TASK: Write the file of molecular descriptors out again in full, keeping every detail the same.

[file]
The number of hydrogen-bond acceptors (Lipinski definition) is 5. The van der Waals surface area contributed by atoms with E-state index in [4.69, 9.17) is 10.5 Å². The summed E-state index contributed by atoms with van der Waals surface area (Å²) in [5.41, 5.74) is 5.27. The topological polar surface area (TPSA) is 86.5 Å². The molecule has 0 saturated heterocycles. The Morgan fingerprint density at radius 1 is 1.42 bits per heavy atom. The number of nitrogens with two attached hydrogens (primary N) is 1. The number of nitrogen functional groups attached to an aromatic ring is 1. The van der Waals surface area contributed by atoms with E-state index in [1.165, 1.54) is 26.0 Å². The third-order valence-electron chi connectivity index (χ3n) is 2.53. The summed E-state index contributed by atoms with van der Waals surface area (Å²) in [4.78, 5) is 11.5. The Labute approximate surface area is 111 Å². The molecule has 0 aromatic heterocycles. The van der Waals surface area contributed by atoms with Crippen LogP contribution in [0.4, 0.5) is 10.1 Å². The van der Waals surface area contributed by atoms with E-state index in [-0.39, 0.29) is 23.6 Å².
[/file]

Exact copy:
The number of hydrogen-bond acceptors (Lipinski definition) is 5. The van der Waals surface area contributed by atoms with E-state index in [4.69, 9.17) is 10.5 Å². The summed E-state index contributed by atoms with van der Waals surface area (Å²) in [5.41, 5.74) is 5.27. The topological polar surface area (TPSA) is 86.5 Å². The molecule has 0 saturated heterocycles. The Morgan fingerprint density at radius 1 is 1.42 bits per heavy atom. The number of nitrogens with two attached hydrogens (primary N) is 1. The number of nitrogen functional groups attached to an aromatic ring is 1. The van der Waals surface area contributed by atoms with E-state index in [1.165, 1.54) is 26.0 Å². The third-order valence-electron chi connectivity index (χ3n) is 2.53. The summed E-state index contributed by atoms with van der Waals surface area (Å²) in [4.78, 5) is 11.5. The Labute approximate surface area is 111 Å². The molecule has 0 aromatic heterocycles. The van der Waals surface area contributed by atoms with Crippen LogP contribution in [0.4, 0.5) is 10.1 Å². The van der Waals surface area contributed by atoms with E-state index in [-0.39, 0.29) is 23.6 Å².